That led me to redo my analysis, this time with more rigor in classifying the “two-pitchedness” of a player. Before I get into my methodology for this determination, I would be remiss if I did not at least introduce the main concept I am trying to measure: the third time through the order effect (which I will denote as TTO for the remainder of this piece). This is a phenomenon that has played a massive part in determining pitching roles and deployment in this era of major league baseball. It consists of the degradation of pitcher performance as he moves through the opposing lineup. No matter how you measure it — wOBA allowed, RA9, ERA — the pitcher population pitches worse the second time through the order compared to the first and the third time through the order versus the second. Generally, the effect is measured relative to the first time through the order. Since I will be using wOBA allowed in this piece, that means the second time through the order effect is the difference in wOBA allowed for the second and first time through the order and the third time through the order effect is the difference in wOBA allowed between the third and first time through the order. For some more background on the subject, I would recommend this piece at Baseball Prospectus by Mitchell Lichtman, which was my introduction to the phenomenon. More recently, Rob Mains did a multi-part series on the TTO penalty for BP. I would also recommend these two articles from Chris Teeter at Beyond the Boxscore; the first link measures the TTO for groundball versus fly ball pitchers and the second gauges the TTO by the type of secondaries a pitcher employs.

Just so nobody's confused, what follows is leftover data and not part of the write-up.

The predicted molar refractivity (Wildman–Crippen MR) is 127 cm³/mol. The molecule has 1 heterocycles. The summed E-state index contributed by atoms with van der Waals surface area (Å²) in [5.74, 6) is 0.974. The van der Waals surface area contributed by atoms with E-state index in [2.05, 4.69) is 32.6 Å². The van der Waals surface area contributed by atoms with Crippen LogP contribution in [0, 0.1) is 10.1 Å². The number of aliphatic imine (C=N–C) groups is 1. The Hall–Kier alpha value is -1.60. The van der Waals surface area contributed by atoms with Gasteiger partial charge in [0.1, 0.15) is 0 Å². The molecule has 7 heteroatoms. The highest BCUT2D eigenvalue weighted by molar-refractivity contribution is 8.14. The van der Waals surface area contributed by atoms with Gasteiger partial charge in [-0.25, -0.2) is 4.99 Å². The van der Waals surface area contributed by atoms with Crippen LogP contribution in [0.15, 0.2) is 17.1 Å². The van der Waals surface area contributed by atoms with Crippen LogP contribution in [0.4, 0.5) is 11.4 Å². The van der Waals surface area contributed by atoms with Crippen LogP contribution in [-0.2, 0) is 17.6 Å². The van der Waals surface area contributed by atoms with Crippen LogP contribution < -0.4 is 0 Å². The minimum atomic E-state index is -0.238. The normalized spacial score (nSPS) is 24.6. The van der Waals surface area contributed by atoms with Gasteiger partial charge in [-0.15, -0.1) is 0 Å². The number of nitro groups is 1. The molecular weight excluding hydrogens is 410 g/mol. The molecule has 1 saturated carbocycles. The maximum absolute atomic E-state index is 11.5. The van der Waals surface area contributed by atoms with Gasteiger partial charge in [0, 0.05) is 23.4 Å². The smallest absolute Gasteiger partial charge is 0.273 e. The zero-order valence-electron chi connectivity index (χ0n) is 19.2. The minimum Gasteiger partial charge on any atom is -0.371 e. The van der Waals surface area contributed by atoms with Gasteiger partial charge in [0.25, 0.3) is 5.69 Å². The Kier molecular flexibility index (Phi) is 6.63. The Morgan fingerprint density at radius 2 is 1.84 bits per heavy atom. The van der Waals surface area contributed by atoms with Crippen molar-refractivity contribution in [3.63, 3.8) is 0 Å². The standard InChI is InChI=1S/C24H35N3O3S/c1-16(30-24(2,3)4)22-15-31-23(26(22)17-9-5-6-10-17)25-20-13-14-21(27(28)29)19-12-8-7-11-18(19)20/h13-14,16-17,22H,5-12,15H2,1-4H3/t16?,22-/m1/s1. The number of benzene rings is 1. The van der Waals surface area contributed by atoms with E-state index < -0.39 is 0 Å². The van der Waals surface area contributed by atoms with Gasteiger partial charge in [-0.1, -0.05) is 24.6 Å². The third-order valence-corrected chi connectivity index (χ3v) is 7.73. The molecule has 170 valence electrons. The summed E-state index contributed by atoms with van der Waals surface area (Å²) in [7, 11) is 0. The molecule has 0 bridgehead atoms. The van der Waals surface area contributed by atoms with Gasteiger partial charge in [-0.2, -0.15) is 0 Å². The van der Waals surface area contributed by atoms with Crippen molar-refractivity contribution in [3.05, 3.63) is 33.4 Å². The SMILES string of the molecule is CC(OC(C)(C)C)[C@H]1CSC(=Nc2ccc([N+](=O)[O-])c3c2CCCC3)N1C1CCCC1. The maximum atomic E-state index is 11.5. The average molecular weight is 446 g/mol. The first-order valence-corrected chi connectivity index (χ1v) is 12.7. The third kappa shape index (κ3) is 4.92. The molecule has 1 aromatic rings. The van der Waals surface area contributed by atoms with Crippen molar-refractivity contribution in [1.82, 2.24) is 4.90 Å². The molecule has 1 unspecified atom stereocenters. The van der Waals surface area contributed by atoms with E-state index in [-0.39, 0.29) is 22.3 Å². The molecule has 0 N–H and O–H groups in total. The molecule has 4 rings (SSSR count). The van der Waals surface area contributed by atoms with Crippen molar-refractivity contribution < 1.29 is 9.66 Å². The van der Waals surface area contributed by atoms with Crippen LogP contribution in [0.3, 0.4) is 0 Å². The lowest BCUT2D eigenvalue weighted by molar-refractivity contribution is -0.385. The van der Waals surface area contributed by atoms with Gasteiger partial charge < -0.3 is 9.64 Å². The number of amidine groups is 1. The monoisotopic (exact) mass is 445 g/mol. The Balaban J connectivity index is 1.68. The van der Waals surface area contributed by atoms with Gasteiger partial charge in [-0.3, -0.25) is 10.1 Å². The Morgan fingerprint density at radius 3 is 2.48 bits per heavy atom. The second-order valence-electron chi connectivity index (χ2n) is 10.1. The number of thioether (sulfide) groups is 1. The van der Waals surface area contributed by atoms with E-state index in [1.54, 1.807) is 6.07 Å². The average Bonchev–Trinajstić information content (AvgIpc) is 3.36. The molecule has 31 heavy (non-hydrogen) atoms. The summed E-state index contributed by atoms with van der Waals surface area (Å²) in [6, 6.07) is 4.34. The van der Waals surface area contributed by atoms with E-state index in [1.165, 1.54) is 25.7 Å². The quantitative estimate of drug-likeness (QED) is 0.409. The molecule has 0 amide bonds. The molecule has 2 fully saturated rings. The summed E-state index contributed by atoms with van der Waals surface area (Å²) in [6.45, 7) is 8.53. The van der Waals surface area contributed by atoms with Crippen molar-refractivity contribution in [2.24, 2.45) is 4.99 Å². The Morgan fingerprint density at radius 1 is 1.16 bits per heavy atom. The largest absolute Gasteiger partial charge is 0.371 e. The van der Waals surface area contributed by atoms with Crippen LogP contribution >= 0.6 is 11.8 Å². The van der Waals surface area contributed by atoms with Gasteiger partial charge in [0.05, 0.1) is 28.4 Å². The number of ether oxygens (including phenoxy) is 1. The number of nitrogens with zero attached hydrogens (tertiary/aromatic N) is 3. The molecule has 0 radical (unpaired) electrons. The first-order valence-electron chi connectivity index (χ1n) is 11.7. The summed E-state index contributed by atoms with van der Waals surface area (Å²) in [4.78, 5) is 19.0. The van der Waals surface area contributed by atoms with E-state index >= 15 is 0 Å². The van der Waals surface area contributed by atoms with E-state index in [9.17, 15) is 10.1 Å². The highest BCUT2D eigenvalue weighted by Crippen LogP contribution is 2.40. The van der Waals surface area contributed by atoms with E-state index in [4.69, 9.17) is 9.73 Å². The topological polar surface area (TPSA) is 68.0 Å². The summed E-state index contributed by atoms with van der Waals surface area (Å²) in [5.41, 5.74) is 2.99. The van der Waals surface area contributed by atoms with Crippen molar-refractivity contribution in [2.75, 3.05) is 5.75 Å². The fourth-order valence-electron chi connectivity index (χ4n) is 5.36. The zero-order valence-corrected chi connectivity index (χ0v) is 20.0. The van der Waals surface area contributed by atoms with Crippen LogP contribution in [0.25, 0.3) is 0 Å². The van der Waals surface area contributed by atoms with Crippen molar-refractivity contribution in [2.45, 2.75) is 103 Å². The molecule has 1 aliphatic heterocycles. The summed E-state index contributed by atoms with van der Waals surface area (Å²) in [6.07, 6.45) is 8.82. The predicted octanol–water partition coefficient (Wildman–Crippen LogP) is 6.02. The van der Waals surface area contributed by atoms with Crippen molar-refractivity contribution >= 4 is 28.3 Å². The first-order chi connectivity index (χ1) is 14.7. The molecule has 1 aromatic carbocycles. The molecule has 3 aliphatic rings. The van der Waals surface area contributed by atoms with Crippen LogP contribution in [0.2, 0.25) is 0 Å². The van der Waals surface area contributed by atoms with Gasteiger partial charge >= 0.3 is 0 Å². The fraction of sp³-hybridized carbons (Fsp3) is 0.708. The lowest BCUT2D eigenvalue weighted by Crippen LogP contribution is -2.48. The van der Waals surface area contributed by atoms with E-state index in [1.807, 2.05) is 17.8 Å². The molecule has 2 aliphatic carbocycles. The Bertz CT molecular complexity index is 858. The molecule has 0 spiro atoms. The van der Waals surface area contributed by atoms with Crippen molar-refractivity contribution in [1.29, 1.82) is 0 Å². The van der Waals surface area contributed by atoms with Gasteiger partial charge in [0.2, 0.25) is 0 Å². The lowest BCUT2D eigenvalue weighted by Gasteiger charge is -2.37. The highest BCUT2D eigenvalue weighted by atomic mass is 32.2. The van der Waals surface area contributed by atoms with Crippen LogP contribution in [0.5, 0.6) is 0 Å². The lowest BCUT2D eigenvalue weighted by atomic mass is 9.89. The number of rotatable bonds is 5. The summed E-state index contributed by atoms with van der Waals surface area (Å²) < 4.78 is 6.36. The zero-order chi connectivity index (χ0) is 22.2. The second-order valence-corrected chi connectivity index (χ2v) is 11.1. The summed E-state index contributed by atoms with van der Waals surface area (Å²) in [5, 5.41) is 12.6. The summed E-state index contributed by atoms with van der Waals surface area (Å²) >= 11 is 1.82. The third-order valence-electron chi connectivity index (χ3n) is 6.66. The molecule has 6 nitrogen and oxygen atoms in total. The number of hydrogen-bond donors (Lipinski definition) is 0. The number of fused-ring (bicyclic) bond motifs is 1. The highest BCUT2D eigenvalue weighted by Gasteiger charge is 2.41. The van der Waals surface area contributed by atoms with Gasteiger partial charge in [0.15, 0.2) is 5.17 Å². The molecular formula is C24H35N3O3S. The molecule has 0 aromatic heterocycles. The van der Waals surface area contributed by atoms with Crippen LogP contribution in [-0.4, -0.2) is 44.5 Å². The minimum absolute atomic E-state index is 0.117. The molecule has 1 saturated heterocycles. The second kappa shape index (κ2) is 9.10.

Now, onto to my analysis. First, let’s walk through how I grouped pitcher seasons this time around. For every pitcher season from 2010-19 (I threw out the shortened 2020 season) where the pitcher in question threw at least 100 innings, I looked at the percentage of pitches he threw for each pitch type. All the pitches were ranked in descending order based on their usage. I pulled the top two most used pitches for each pitcher and added their usage together. The sum of the usage of the top two pitches was my gauge of the “two-pitchedness” of that pitcher season. To give an example, Walker Buehler’s two most used pitches in 2019 were his fastball and slider. The former he threw 53.2% of the time and the latter he threw 14.2% of the time. Add those two figures together and you get 67.4%. That combined number was the figure I was concerned with for each pitcher season. A pitcher who only has two credible offerings will have a value close to 90%. Pitchers with the most egalitarian mixes will be down towards 50%. So instead of using an arbitrary cutoff to gauge whether a pitcher was a two-pitch pitcher, I used a continuous number that gives us a spectrum that’s not biased in any way (unlike my analysis in the Flaherty piece).
I bucketed the combined usage of the top two pitches in increments of 10 percentage points. All players with a combined usage of their top two pitches greater than 50% and at most 60% were grouped together, then greater than 60% and at most 70%, etc. Note that we are dealing with pitchers who threw at least 100 innings in a season. This means we are considering starters and, in recent seasons, “bulk” guys or pitchers who appear after openers and are tasked with starter-level workloads without the designation of pitching as a starter.
With the pitchers bucketed I went to pitch-by-pitch data from Baseball Savant. Each plate appearance in each regular season game was given the designation of how many times that pitcher faced that spot in the batting order. I appended the information about the pitch usage bucket the pitcher fell into and then collected the data for each bucket.
Before I get to the TTO figures, let me show you the information I described towards the beginning of this article about the performance of pitchers in each bucket, now with the refined pitcher designations: